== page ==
From the Archives: The lost art of the classified ad
As newspapers have been forced to innovate, adapt and eliminate features in the digital age, one of the most notable victims has been the classified section. Once a bastion of hope for those trying to sell their old television, seek a new job or solicit help with their word processing needs, this section is mostly a forgotten relic of the past now.The Observer’s classified section was as vibrant as any newspaper around. This week, From the Archives looks back at some memorable classified ads from over the years. This edition is organized primarily according to the original section of the ad — “Lost/Found,” “For Sale,” “Wanted” and “Personals” — with a bonus “Wild Cards” section featuring some of the more out-of pocket-examples. Overall, the entertaining, perplexing and outright unbelievable ads to follow show that the classified ad is truly a lost art that will likely never be replicated.
It seems like someone had a wild night at the Knollwood SMC dance and ended up taking something that wasn't theirs. If you're the one who took Mike’s black overcoat with a crystal keychain and keys, he’s got a message for you. In fact, he has a whole top-ten list of reasons why you should return them. From the fact that it’s his coat to the possibility of divine smiting, Mike’s reasons are pretty compelling. But the number-one reason? It’s an actual transmogrification of his baby brother.
The lost and found section was typically the place where students searched desperately for lost jewelry, glasses, textbooks and other items of sentimental value. Other students gave up entirely and finally succumbed to the reality that being in college can drive you mad.
Back in 1988, you could sell airline tickets to strangers like they were hotcakes at a county fair. No legal or social barriers to stop you — just your charm and ability to convince someone to fly through the sky in a metal tube. Nowadays, trying to sell a plane ticket to a random person might get you some strange looks and warrant a TSA investigation. How times have changed!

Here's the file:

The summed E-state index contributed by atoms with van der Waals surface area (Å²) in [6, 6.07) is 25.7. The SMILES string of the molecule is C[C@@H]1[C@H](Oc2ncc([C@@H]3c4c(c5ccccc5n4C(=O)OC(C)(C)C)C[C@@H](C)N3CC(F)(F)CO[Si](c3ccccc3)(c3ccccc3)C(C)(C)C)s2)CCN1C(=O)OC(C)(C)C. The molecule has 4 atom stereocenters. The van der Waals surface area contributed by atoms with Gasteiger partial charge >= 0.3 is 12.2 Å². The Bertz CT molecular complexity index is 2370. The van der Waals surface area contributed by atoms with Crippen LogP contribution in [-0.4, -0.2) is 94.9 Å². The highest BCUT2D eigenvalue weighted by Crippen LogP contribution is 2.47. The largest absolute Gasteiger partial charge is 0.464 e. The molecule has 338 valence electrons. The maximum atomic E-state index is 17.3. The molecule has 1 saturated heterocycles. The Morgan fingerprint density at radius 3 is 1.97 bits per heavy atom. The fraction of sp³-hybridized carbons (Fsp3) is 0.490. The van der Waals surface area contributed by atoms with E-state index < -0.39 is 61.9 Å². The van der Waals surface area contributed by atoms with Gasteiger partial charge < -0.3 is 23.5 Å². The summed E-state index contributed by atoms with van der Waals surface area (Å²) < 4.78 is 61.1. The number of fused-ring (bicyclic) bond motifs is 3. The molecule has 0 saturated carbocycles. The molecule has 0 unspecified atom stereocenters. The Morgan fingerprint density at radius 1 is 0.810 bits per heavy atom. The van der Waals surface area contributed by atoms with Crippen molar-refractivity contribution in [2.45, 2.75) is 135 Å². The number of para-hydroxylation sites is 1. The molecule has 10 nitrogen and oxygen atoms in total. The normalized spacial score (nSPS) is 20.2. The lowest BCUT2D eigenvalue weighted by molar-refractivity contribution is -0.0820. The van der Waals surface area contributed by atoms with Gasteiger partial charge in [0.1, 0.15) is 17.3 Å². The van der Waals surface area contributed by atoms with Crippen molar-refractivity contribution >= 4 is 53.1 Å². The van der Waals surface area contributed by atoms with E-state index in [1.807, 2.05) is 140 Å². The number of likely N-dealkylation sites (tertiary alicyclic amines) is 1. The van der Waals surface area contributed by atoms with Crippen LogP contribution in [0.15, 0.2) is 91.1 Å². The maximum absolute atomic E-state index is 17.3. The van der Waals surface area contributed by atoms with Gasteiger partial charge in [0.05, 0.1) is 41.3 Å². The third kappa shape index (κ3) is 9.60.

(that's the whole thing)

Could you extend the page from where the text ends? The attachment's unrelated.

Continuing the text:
College can feel isolating from time to time, but having a pet (or three) may be the perfect solution to an otherwise companion-less existence. After all, who wouldn’t want cuddly piranhas to keep them company on a lonely Friday night? And for just $150, it’s a “real bargain.”
This enticing ad, ostensibly promising to illuminate all the answers for academic success, grows more mysterious the longer you look at it. What type of exams are we talking about here? Math? Science? The LSAT? What is Cosmos International, and why does it sound like some intergalactic crime syndicate? And how does one obtain said book? Mail a letter? Drive to St. Louis and pick up a copy yourself? While Cosmos’ promise is alluring, it seems an easier path to test success would simply be to study on your own.
Although this message could be found in the “personals,” it is clear that Mary wanted one thing and one thing only in 1975 — a muscled man. Unfortunately, one will never know if she found such an individual on Notre Dame’s campus.
Epitomizing the “personals” section of the classified ads of every issue, the 1970s saw many hopeful students solicit companionship of all kinds through The Observer. While the outcomes of such efforts are unclear, the boldness of Notre Dame students is unmistakable.
In the pre-Google era, people had to get creative in searching for answers to life’s most pressing questions. This student’s query was simple: Was a certain Kraft Heinz-manufactured mayonnaise alternative of the “lite” variety, or was it not? No word on whether this conundrum was ever resolved.
Fighting Irish students sometimes had quite the feisty feeling and were not afraid to share them in the classified section. While there are likely no aardvarks in South Bend, a chilling message was sent.
After a semester of prayers and petitions to St. Jude filling up the classifieds section of The Observer, Andre felt he needed to clear the section and lighten St. Jude’s workload by asking everybody to “leave him alone.” It didn’t work.